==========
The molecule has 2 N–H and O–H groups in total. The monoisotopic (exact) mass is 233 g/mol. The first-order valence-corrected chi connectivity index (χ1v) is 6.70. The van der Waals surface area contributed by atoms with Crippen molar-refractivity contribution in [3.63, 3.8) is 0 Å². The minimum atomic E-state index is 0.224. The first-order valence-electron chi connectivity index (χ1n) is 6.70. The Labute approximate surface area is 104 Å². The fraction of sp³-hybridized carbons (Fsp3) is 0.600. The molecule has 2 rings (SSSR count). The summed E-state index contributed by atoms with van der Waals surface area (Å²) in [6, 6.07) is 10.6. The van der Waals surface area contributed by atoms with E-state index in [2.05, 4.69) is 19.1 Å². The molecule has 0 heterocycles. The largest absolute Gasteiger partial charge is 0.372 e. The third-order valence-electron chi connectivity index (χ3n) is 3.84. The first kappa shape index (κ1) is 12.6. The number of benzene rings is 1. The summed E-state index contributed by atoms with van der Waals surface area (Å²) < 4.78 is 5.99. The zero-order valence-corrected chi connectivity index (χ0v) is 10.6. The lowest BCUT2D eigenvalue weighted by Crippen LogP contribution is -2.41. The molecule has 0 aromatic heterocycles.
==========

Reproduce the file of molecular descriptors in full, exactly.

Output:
The molecule has 2 N–H and O–H groups in total. The monoisotopic (exact) mass is 233 g/mol. The first-order valence-corrected chi connectivity index (χ1v) is 6.70. The van der Waals surface area contributed by atoms with Crippen molar-refractivity contribution in [3.63, 3.8) is 0 Å². The minimum atomic E-state index is 0.224. The first-order valence-electron chi connectivity index (χ1n) is 6.70. The Labute approximate surface area is 104 Å². The fraction of sp³-hybridized carbons (Fsp3) is 0.600. The molecule has 2 rings (SSSR count). The summed E-state index contributed by atoms with van der Waals surface area (Å²) in [6, 6.07) is 10.6. The van der Waals surface area contributed by atoms with E-state index in [2.05, 4.69) is 19.1 Å². The molecule has 0 heterocycles. The largest absolute Gasteiger partial charge is 0.372 e. The third-order valence-electron chi connectivity index (χ3n) is 3.84. The first kappa shape index (κ1) is 12.6. The number of benzene rings is 1. The summed E-state index contributed by atoms with van der Waals surface area (Å²) < 4.78 is 5.99. The zero-order valence-corrected chi connectivity index (χ0v) is 10.6. The lowest BCUT2D eigenvalue weighted by Crippen LogP contribution is -2.41. The molecule has 0 aromatic heterocycles.